7 Safety incidents we should look out for, in the Oil & Gas Industry

by Kimon Spanos – B2B Sales Manager | STOP AEBE

Let us explore seven incidents we shouldn’t overlook in the Oil & Gas industry to remain safe:

  • Vehicle Accidents

Driving to pipelines, pumping stations, gas sites or to and from work can be dangerous. OSHA reports vehicle accidents as the No. 1 cause of fatalities in this industry.

Regardless of where an employee is driving—whether it is on a long stretch of highway or between sites—drivers of all types of transportation can be challenged by heavy loads, inclement weather, other drivers, and unpredictable members of the public.

  • Struck-By, Caught-In & Caught-Between

The OSHA Database reports three out of every five “on-site fatalities in the oil and gas extraction industry are the result of struck-by/caught-in/caught-between hazards.”

The oil extraction process can be dangerous, with very hazardous work environments, especially for lone workers. The CDC reports that cave-ins can occur while trenching where workers can easily become caught in or stuck in between materials.

  • Explosions & Fires

“The oil and gas industry has more deaths from fires and explosions than any other private industry,” according to an EnergyWire review of federal labor statistics.

OSHA has standards that seek to prevent fires on drilling sites and injuries related to fires. It requires that drilling companies create exit routes, emergency action plans, and fire prevention plans.

  • Falls

In the United States, the Bureau of Labor Statistics reports 247,120 non-fatal cases involving falls, slips and trips in 2014 and nearly 800 fatalities in 2014, up from previous years.

And the Canadian Centre for Occupational Health and Safety reports that more than 42,000 workers are injured annually due to fall accidents.

  • Confined Spaces

Working in confined spaces is one of the most dangerous situations for our line workers. Safety hazards associated with confined spaces include ignition of flammable vapors or gases. Health hazards include asphyxiation and exposure to hazardous chemicals.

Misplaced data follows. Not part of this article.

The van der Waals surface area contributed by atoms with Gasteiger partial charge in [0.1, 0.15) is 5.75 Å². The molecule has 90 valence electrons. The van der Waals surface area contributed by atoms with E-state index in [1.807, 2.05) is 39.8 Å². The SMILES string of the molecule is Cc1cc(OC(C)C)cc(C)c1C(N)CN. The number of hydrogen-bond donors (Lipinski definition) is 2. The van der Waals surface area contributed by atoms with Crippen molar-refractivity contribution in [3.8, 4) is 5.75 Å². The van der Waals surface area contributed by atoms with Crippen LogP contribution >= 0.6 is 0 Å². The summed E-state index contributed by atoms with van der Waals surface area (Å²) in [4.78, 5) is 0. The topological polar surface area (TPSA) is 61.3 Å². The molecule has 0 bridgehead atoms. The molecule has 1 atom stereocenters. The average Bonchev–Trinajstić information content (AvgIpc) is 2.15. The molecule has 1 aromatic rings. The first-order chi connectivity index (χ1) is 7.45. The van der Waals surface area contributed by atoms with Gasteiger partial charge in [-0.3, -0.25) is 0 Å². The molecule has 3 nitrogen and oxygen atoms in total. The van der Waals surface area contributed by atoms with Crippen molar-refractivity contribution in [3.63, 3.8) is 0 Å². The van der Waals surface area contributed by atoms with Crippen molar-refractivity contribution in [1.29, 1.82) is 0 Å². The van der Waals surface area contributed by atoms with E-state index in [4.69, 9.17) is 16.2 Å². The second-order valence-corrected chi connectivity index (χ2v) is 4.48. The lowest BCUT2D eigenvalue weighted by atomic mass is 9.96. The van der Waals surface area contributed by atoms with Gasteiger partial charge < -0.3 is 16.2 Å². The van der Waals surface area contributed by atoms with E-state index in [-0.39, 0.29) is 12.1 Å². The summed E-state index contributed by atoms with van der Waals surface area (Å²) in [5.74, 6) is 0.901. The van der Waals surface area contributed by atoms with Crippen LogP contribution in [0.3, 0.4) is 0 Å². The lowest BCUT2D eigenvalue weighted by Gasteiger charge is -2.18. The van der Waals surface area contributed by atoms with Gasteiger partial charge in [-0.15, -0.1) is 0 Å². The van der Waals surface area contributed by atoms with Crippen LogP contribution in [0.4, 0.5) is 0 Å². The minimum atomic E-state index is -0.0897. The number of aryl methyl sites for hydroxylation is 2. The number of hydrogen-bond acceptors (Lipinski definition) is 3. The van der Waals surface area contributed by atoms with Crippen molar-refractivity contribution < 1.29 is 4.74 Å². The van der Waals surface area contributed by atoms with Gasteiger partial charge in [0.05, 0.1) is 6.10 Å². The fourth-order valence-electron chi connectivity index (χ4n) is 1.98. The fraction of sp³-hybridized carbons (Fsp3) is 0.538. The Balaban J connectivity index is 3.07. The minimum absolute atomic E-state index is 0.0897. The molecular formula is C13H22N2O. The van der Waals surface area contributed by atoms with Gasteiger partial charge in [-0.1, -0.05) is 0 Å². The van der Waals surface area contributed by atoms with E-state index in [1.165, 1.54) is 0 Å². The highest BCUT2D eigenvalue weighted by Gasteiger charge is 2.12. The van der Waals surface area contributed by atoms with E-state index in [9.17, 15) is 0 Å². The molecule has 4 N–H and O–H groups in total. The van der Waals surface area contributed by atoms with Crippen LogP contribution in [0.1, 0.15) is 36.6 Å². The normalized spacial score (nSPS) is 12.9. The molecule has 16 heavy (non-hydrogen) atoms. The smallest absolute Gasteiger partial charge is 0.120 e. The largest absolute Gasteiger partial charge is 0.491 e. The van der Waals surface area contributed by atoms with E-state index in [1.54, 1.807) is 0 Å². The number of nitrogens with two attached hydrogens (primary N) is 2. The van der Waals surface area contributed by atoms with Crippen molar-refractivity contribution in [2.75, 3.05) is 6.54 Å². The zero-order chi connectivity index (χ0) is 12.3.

• Chemical Exposures

Chemical exposure risks can be very hazardous. Risks include:

  • Mixed exposures Silica, VOC’s etc
  • Multiple exposure routes (inhalation, ingestion)
  • Dermal exposure (Pd, Solvents)
  • Working in Remote Locales

Your team may work in the most remote locations for exploration, at pumping stations or in gas plants. Your personnel are comprised of land survey crews, oilfield service groups or operators and contractors.

While work-alone, procedures may look good on paper, are processes in place to help your lone workers when a safety incident occurs?

Technologies that improve emergency response times

To make a difference, no time can be wasted in managing your emergency response.

Real-time monitoring solutions combined with communication and precise employee positioning technologies for every scenario—indoors, outdoors, remote and driving locations. 

Your employees need to work anywhere with confidence, especially in the winter months. In Oil & Gas applications, responders need to direct in real-time not only to a precise outdoor location, but the exact floor and room an employee is located if indoors.

Do you have the right procedures in place to send an emergency response to your oil and gas personnel when an incident occurs? If not, STOP can provide you with the solution by using Blackline Technology.

Bibliography

https://www.osha.gov

https://www.cdc.gov/niosh

www.blacklinesafety.com